Gass, a retired professor of philosophy at Washington University, has written 16 books, including his much-acclaimed novel The Tunnel (1995) and On Being Blue (1976), a work of aesthetic philosophy. He was kind enough to consent to an email interview about Middle C.
Len Gutkin: You’ve said of writing The Tunnel that you had dodecaphonic principles of musical composition in mind, but in Middle C the application of 12-tone composition to writing becomes a part of the plot. Not only does Skizzen stake his claim to a faculty position on his ostensible knowledge of 12-tone composers, he delights that one of the pithiest versions of his sentence has “Twelve tones, twelve words.” Can you say something about the relationship, for you, between writing and music? Is Middle C’s overarching structure predicated on musical form?
William Gass: The Tunnel is built of 12 themes. Each theme has its own section, which it dominates. But every theme is present to varying degrees in other parts. Middle C is a suite of styles. Different instrumentation to match changing moods. Some chapters are more melodious than others, light and tripping, morose and slow. Above all my stress is on voice, on the sounds language makes as it passes over and into the page. There are a few musical subjects, too — ideas rather than tunes — artists who have fled their country and changed their religions, or the way orchestras are managed, etc. I write for the ear. That makes me old-fashioned.
Sometimes I also write for the eye but these appearances are meant to be operatic scenery. Middle C’s structures aren’t always musical, sometimes they are simple narrations. That’s how the book opens.
LG: Skizzen strikes me as a (relatively benign) cousin of The Tunnel’s William Kohler — in terms, for instance, of the mad capacity of each for monomaniacal commitment (Kohler to the PdP and to digging his titular tunnel, Skizzen to his Inhumanity Museum and to his endlessly finessed totem sentence). In their shared obsessiveness, both might also be seen as descendants of the insect-haunted protagonist of your classic early short story, “Order of Insects.” Do you perceive a common thread here? What’s the role of obsession in your fiction?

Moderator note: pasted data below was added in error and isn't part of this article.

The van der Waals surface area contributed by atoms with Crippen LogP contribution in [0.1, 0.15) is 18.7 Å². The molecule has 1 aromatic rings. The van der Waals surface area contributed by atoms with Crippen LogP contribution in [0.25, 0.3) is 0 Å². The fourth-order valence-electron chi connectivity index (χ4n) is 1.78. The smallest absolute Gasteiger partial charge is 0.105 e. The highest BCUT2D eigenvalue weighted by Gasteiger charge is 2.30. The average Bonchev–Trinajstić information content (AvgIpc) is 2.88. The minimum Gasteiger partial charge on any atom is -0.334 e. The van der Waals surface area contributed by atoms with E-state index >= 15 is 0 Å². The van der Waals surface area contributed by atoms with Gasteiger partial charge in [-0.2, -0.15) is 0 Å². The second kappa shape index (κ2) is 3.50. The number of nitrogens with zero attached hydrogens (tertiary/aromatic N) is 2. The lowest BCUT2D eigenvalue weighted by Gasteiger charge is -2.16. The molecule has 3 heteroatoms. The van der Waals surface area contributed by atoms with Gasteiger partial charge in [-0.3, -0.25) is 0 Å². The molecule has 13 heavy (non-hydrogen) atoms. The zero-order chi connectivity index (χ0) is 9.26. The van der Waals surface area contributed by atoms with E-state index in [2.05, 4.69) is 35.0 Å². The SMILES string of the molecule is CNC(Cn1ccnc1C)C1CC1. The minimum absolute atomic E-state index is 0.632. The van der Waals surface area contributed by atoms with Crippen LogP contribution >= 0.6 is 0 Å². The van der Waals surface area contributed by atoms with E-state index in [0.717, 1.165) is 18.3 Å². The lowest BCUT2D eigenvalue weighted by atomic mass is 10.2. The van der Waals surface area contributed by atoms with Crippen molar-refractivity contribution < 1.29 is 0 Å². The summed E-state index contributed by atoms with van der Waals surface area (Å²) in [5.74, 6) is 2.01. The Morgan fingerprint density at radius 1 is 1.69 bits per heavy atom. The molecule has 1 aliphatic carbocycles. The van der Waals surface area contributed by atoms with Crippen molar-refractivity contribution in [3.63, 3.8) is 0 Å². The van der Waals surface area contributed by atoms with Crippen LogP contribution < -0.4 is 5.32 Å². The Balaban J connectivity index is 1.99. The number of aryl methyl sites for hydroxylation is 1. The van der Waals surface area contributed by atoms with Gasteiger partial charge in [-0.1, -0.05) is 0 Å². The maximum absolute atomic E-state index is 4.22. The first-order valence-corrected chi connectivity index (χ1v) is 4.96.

WG: Gaddis maintained that the writer needed an obsession; he or she would then worry about it like a cat with a rag. The obsession may be hard to spot and it took me some time to discover mine: the stupidity of mankind, its misuse of reason. The housewife in “Order of Insects” is escaping ordinary attitudes about an insect to perceive the bug’s beauty, and measure it against her own life.
LG: On the topic of links between The Tunnel and Middle C: both contain hilarious set-pieces skewering the foibles and pretensions of university faculty. It’d never occurred to me before to think of you as a satirist of academic manners, but in fact you are! You’ve spent, of course, much of your life in the university. How has that affected your writing? What do you make of the relationship between writer and university?
WG: I make some fun of the evangelical small college, and the academy’s love of committees, but the university is still the best place on this planet to be. It is the most civilized. There are idiots, of course, but the community is full of more intelligent, sensitive, creative people, fewer dumbsters, bigots, less bad behavior, than any of the world’s places. Where else is equality better realized? Or where can the young mix with and learn from somebody in their 80s? I have been especially well treated by my university, and that institution is a great patron of both the sciences and the arts. It gives the writer time. It gives the writer stimulus.
LG: You’re as well known an essayist as you are a fiction writer, and one of the pleasures of your fiction is its essayistic mode — in Middle C, for instance, the description of Skizzen’s article on Schoenberg’s Von Heute auf Morgen is also an instructive mini-essay on that work. Which comes more easily, the nonfiction or the fiction? Do the two mutually reinflect one another, or are they at odds?